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Turn a Pack of Ramen Noodles into a Healthy Snack

From Everyday Food

This crunchy Ramen Noodle snack mix makes for a delicious and healthy way for adults to enjoy Ramen noodles. Plus, it’s incredibly easy, with only three steps.

Crunchy Ramen Snack Mix Recipe 



Ingredients 


2 packages ramen, broken into small pieces (seasoning packet discarded)

1 cup raw cashews

1 cup raw peanuts

1 cup cornflakes

3 tablespoons vegetable oil

4 teaspoons curry powder

1/2 teaspoon cayenne pepper

1/2 teaspoon fine salt

1/2 cup fried or freeze-dried peas

Directions

1. Preheat oven to 400 degrees. On a rimmed baking sheet, toss ramen, cashews, peanuts, and cornflakes with oil until coated.

2. Spread mixture in an even layer. Combine curry powder, cayenne, and salt; sprinkle over ramen mixture.

3. Bake until golden brown, about 10 minutes, stirring halfway through. Stir in peas and let cool completely before serving.

Healthier Kids in 2013

Here’s a New Years’ resolution that will help your child stay healthier in 2013. Give them cheese and veggies as an afternoon snack.

A new study has found that healthy snacks can help take the edge off of kids’ between-meal hunger pangs.  In fact, it may even help put a dent in rates of childhood obesity.

According to a story on WebMD.com, children who were given cheese and vegetables as a snack ate 72% fewer calories than children who snacked on potato chips.  The impact was even greater for kids who were overweight or obese.

The study involved about 200 kids entering third or sixth grade. They were given chips, cheese, veggies, or a combination of veggies and cheese, and allowed to snack freely while watching a 45-minute TV show.

Kids who chose the veggies-only option took in the fewest calories, but those offered the combo snack or cheese only took in about the same number of calories. Either option meant far fewer calories than those who were served chips, which suggests that replacing potato chips even with cheese alone may be an option.

The good news is that children will accept healthier snacks.  Erin Corrigan, a clinical nutrition manager at Miami Children’s Hospital in Florida, says “snacks are an important part of a child’s diet if you provide nutrient-dense foods.”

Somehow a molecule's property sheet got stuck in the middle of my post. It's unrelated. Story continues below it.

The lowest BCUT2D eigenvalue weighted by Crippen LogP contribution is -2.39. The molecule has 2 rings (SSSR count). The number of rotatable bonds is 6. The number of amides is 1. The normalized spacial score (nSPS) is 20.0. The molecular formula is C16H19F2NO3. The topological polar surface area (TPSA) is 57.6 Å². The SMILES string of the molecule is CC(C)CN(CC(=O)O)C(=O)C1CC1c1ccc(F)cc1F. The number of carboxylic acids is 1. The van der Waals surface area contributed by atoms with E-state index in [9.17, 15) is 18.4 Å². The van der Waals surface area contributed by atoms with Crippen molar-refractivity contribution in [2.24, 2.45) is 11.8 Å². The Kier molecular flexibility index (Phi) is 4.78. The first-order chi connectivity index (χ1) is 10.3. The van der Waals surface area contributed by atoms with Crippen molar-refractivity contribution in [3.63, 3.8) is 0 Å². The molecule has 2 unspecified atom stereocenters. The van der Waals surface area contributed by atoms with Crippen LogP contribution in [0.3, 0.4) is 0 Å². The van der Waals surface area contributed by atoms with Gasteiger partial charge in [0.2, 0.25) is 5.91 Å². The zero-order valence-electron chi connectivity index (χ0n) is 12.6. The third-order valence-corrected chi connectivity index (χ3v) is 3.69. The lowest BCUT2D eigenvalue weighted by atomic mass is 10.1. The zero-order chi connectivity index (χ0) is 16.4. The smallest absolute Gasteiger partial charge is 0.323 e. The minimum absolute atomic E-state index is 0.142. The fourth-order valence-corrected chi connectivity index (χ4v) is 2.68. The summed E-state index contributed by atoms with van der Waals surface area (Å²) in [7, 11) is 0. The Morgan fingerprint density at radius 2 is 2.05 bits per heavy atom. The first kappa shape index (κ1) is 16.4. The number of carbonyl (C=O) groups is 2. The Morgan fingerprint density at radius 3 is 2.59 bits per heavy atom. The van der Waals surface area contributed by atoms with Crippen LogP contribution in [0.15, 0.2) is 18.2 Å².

Although cheese can be high in calories, it is also high in protein and calcium, Corrigan says “Fruits and vegetables have more fiber, which helps people feel full quicker and longer.  When combined with protein it’s the perfect combination for a well-balanced snack.”

Other possible healthy options include and yogurt and granola, hummus and veggies, and peanut, sunflower, or almond nut butter with fruit or whole-grain crackers.

I’m Bill Maier for Shine.FM.

Click here for the audio version of this article.

Hold the Salt!

Here’s an important story for parents as we get ready to enter the New Year. Are your kids getting too much SALT in their diet?  The fact is that childhood obesity is a growing problem in the US, and excess salt intake may have a lot to do with it.

CBS News writer Ryan Jaslow reports on a new study done in Australia—it found that reducing the amount of salt in kids’ diets may be a first step in preventing obesity. That’s because salty foods lead kids to reach for sugary drinks—a major contributor to childhood obesity.

The researchers tracked the eating and drinking habits of 4,200 Australian kids. They found that the kids who took in the most salt, also consumed the most sugary drinks.

For every one gram of salt per day, children took in 17 grams per day more of a sugary drink.  Children who drank more than one serving per day of a sugary drink were more likely to be obese.

While we know that salty foods can cause us to be thirsty, experts were quick to point out the study did not show cause and effect for salt’s role in obesity.

By the way, The American Heart Association recommends that people should take in no more than 1,500 milligrams milligrams of sodium each day.

However, a recent survey found most Americans average 3,400 milligrams of sodium each day, mostly from processed and restaurant foods.

And what are the biggest sodium culprits?  Breads and rolls, cold cuts and cured meats, pizza, poultry, soup and sandwiches.

To learn more about a healthy level of salt intake, go to the Heart Association’s website at heart.org.

I’m Bill Maier for Shine.FM.

CLICK HERE for the audio version of this article.

11 Facts about the McDonald’s McRib

It’s Kurt from Shine Mornings. It’s no secret that I love the McRib, but I didn’t all this! Who’da thunk?

http://finance.yahoo.com/news/11-amazing-facts-about-the-mcdonald-s-mcrib-170212930.html

Diet-Friendly Baking Swaps

CLICK HERE to see a list of healthy holiday baking swaps to try!